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The Art of Unix Programming
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Unix Programming - Application Protocol Metaformats - BEEP: Blocks Extensible Exchange Protocol

BEEP: Blocks Extensible Exchange Protocol

BEEP (formerly BXXP) is a generic protocol machine that competes with HTTP for the role of universal underlayer for application protocols. There is a niche open because there is not as yet any other more established metaprotocol that is appropriate for truly peer-to-peer applications, as opposed to the client-server applications that HTTP handles well. A project website provides access to standards and open-source implementations in several languages.

BEEP has features to support both client-server and peer-to-peer modes. The authors designed the BEEP protocol and support library so that picking the right options abstracts away messy issues like data encoding, flow control, congestion-handling, support of end-to-end encryption, and assembling a large response composed of multiple transmissions,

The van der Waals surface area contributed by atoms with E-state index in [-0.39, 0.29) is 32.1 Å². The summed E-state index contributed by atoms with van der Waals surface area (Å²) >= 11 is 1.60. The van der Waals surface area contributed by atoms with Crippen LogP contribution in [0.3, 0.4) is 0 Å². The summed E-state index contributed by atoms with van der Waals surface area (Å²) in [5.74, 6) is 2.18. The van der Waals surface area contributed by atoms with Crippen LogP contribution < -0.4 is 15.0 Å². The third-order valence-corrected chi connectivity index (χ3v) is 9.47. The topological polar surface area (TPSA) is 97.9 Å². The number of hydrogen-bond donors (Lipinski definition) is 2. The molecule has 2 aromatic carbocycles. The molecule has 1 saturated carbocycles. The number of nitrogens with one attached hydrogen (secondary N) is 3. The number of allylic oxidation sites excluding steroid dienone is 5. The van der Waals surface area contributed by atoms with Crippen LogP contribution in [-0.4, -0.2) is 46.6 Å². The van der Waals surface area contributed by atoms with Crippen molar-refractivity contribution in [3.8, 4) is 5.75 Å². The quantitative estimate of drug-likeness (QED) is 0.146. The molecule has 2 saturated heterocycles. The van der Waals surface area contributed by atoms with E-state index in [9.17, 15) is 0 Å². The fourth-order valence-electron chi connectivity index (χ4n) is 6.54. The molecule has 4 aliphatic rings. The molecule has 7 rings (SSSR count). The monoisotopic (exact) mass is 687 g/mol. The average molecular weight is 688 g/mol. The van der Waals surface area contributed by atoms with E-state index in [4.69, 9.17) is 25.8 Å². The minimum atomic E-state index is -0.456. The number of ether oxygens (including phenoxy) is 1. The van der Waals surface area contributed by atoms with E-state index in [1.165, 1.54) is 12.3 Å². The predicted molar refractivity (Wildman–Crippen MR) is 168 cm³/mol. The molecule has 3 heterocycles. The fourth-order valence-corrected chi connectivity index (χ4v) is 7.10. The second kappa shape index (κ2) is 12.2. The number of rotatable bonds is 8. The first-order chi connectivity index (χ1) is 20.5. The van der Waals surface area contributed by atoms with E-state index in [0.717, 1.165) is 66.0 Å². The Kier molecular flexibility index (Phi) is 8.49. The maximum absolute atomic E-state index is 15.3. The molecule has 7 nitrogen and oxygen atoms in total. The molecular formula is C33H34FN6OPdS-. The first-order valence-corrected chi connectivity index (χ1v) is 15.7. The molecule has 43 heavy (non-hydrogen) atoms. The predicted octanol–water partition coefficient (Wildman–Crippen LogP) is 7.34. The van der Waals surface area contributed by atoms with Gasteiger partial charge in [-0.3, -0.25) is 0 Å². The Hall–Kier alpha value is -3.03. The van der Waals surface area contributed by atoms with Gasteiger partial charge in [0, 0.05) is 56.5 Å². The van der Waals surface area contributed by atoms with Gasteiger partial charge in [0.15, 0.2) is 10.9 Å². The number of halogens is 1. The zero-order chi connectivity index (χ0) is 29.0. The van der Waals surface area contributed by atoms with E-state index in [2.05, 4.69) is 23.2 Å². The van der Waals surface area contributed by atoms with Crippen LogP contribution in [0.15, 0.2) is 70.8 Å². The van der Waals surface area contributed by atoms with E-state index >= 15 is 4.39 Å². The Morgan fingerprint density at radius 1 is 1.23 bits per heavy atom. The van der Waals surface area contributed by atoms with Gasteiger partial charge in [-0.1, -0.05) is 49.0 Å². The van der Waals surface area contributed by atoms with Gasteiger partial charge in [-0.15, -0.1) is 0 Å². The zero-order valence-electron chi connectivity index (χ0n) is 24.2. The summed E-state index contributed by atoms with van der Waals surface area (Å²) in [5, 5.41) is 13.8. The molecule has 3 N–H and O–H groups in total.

Internally, BEEP peers exchange sequences of self-describing binary packets not unlike chunk types in PNG. The design is tuned more for economy and less for transparency than the classical Internet protocols or HTTP, and might be a better choice when data volumes are large. BEEP also avoids the HTTP problem that all requests have to be client-initiated; it would be better in situations in which a server needs to send asynchronous status messages back to the client.

BEEP is still new technology in mid-2003, and has only a few demonstration projects. But the BEEP papers are good analytical surveys of best practice in protocol design; even if BEEP itself fails to gain widespread adoption, the papers will retain considerable tutorial value.

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The Art of Unix Programming
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